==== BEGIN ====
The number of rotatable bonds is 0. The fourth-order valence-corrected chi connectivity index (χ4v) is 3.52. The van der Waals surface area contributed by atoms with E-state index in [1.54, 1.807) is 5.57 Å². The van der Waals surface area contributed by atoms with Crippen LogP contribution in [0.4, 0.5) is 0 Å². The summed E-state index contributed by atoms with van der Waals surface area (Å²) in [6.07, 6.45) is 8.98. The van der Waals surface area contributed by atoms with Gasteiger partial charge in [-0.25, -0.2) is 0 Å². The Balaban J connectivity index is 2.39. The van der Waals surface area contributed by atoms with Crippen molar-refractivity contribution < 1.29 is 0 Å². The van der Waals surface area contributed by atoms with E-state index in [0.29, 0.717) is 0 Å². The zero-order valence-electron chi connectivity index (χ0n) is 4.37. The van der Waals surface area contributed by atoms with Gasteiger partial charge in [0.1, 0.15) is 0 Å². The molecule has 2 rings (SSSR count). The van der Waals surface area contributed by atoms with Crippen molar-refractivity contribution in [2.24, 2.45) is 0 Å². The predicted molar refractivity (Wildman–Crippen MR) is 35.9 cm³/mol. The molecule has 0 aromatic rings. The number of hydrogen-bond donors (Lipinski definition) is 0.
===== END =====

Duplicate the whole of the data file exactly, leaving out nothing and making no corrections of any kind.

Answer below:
The number of rotatable bonds is 0. The fourth-order valence-corrected chi connectivity index (χ4v) is 3.52. The van der Waals surface area contributed by atoms with E-state index in [1.54, 1.807) is 5.57 Å². The van der Waals surface area contributed by atoms with Crippen LogP contribution in [0.4, 0.5) is 0 Å². The summed E-state index contributed by atoms with van der Waals surface area (Å²) in [6.07, 6.45) is 8.98. The van der Waals surface area contributed by atoms with Gasteiger partial charge in [-0.25, -0.2) is 0 Å². The Balaban J connectivity index is 2.39. The van der Waals surface area contributed by atoms with Crippen molar-refractivity contribution < 1.29 is 0 Å². The van der Waals surface area contributed by atoms with E-state index in [0.29, 0.717) is 0 Å². The zero-order valence-electron chi connectivity index (χ0n) is 4.37. The van der Waals surface area contributed by atoms with Gasteiger partial charge in [0.1, 0.15) is 0 Å². The molecule has 2 rings (SSSR count). The van der Waals surface area contributed by atoms with Crippen molar-refractivity contribution in [2.24, 2.45) is 0 Å². The predicted molar refractivity (Wildman–Crippen MR) is 35.9 cm³/mol. The molecule has 0 aromatic rings. The number of hydrogen-bond donors (Lipinski definition) is 0.